Has the Pakistan Army used actors to honey trap politicians?
Has Pakistan’s army used popular actors as honey traps to lure politicians? It is the latest controversy to rage in the neighboring country after a retired military officer claimed the force used women as “seductive spies” to blackmail politicians.
The case gained even more attention after actors Sajal Ali, Kubra Khan and Mehwish Hayat shot down the allegations. The 28-year-old Ali, who starred opposite Sridevi in the 2017 film Momsaid: “It is very sad that our country is becoming morally degraded and ugly.”
What is this latest controversy about? Here’s what we know so far.
The honey trap row
On Monday, Adil Raja, a former Pakistan Ex-Servicemen Society spokesperson and retired army major, alleged that the country’s powerful establishment, including top army officers, are using popular Pakistani actors and models as honey traps.
Now retired and based in London, Major Raja claimed in a video post that retired army chief General Qamar Javed Bajwa and General Faiz Hameed used top actors as bait to record scandalous videos of politicians and some other people.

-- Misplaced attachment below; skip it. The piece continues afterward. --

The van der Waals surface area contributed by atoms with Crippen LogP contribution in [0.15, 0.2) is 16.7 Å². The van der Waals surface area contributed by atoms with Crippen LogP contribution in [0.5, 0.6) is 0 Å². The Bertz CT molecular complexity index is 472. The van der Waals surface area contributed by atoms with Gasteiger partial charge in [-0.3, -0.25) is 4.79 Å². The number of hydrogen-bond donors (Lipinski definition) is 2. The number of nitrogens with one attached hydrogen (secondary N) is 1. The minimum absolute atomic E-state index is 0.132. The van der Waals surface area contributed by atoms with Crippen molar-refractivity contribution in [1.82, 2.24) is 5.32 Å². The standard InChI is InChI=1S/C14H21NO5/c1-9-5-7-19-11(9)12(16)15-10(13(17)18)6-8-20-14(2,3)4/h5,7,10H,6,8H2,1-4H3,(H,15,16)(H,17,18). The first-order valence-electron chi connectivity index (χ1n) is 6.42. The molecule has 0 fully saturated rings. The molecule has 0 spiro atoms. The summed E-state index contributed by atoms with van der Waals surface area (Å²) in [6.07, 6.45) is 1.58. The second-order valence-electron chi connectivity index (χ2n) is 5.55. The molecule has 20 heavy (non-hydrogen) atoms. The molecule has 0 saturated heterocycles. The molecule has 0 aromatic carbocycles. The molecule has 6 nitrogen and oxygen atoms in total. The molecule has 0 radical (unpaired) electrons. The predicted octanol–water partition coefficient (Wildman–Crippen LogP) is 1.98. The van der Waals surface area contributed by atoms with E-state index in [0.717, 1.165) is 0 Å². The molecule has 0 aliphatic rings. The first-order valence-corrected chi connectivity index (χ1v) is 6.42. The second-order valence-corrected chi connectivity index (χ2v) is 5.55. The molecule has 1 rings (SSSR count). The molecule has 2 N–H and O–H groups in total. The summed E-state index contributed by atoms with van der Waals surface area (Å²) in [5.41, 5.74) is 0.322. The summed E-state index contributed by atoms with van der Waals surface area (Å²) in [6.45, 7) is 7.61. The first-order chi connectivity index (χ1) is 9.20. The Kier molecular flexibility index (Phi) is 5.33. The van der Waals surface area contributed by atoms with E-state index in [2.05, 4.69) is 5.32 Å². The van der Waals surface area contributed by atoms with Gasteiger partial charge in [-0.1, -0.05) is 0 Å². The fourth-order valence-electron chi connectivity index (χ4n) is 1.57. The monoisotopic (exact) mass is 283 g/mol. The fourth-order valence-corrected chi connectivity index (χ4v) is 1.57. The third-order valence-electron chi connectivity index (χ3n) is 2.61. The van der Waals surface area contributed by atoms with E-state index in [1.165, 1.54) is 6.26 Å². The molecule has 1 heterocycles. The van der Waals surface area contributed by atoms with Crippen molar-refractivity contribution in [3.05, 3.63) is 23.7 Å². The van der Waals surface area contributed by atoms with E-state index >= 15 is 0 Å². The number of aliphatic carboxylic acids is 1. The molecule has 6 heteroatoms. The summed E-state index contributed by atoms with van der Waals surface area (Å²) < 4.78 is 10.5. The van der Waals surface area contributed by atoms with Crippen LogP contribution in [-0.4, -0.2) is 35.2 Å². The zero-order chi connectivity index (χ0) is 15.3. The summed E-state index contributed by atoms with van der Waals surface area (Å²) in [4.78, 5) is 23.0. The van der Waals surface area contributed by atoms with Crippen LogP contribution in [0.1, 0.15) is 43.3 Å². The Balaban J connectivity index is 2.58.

While refusing to share the names of the actresses and models, the retired major said the women’s initials are MH, MK and SA. He further alleged that the women used to stay in Pakistan’s spy agency, Inter-Services Intelligence (ISI) safe houses.
Reactions are pouring in from all sides
Major Raja’s (retired) claims have not gone down well. Sajal Ali, who is believed to be one of the actors being used by the establishment, hit back at the allegations and posted on Twitter that the allegations were nothing short of character assassination.
It is very sad that our country is becoming morally degraded and ugly; character assassination is the worst form of inhumanity and sin.
— Sajal Ali (@Iamsajalali) 2 January 2023
Kubra Khan, who has also been dragged into the fray, has responded by saying that she will take action against him. In an Instagram story, she wrote: “I kept quiet at first because obviously a fake video is not going to take over my existence, but ENOUGH IS ENOUGH.”
“Apko lagta hai ke koi random log mujhe pe behte bithaye ungli uthayenge aur main chup behtoongi toh apki soch hai. So Mr. Adil Raja before you start gathering allegations against people, have some evidence first.”
She asked Adil Raja to provide proof within three days or apologize publicly.